This cover of Impeach the President might trump the Honey Drippers original.
This cover of "Impeach the President" might trump the Honey Drippers' original. Colemine Records

Sure Fire Soul Ensemble, "Impeach the President" (Colemine)

In 1973, the Honey Drippers dropped "Impeach the President" in dishonor of disgraceful president Richard M. Nixon, who resigned not longer after its release. Coincidence? Yes. However, in addition to its righteous sentiment, "Impeach the President" became one of the most sampled tracks ever, laying a foundational oomph to hundreds of hip-hop productions, according to No question, it's an all-time top-50 funk jam. I've been playing it in nearly all of my DJ sets over the last two years in hopes that its righteous message would manifest itself in our current nightmare reality. So today—if all goes according to plan—feels like vindication.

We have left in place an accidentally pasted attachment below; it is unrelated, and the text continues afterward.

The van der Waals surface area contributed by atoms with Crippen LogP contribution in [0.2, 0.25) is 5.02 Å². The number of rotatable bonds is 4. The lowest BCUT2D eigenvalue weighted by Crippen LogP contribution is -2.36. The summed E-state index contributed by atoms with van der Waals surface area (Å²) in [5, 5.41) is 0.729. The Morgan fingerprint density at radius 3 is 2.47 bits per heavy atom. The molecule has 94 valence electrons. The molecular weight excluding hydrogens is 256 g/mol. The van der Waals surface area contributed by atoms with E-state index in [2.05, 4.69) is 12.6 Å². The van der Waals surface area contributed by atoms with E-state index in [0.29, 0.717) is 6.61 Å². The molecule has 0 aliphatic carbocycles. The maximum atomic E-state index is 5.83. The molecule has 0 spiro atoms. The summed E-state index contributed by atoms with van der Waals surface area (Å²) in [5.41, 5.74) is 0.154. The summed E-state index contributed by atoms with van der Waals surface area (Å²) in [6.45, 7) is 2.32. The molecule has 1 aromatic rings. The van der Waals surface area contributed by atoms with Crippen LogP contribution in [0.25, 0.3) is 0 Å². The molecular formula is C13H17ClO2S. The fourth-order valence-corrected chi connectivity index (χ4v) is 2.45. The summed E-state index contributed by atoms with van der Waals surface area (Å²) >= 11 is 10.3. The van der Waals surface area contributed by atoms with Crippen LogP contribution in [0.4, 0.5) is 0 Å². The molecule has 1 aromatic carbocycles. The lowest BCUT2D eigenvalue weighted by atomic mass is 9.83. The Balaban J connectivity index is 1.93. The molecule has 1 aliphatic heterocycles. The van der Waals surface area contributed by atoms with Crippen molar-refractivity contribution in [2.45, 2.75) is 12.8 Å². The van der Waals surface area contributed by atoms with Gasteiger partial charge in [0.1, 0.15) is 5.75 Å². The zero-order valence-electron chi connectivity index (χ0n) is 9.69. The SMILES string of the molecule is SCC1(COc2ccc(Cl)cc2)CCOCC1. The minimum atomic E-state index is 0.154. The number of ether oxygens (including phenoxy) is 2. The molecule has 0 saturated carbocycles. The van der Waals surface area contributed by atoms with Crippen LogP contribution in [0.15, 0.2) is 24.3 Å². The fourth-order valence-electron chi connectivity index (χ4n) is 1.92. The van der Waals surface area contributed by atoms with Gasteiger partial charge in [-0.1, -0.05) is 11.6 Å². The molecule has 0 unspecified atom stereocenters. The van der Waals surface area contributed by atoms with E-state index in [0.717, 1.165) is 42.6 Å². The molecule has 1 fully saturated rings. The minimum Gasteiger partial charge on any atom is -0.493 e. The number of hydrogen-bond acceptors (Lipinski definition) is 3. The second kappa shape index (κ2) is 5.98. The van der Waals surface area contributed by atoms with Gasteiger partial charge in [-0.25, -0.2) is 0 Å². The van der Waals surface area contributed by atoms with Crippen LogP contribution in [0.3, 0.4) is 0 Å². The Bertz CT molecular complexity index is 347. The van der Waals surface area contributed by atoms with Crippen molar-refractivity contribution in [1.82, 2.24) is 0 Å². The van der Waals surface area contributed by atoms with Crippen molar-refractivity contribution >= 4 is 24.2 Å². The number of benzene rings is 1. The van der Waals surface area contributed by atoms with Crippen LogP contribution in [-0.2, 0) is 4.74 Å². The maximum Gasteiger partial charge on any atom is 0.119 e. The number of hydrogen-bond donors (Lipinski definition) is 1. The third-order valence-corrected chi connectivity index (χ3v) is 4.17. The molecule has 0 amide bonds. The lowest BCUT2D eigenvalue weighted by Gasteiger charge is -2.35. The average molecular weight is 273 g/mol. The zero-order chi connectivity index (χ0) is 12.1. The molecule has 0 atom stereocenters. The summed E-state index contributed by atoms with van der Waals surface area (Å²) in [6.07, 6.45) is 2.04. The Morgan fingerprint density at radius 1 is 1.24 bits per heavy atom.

Earlier this year, San Diego octet the Sure Fire Soul Ensemble had the brilliant idea of covering "Impeach the President" to put a hex on a whole other corrupt motherfucker. Fluent in the motions of funk's late-'60s/early-'70s zenith and also hip to afrobeat's rhythmic sorcery, they have released three strong albums this decade, so they're more than up for the task. Bolstered by drummer Jake Najor and singer Kelly Finnigan, SFSE imbue the original rabble-rousing funk gem with even more passionate vocals while nailing the stark funkiness that helped to animate nearly 800 hip-hop and electronic cuts. (However, in the ad lib, "If his lips are moving, he's probably lying," that probably is unnecessary.) The majority of Americans approve of this message. Now do one for Pence. Listen below.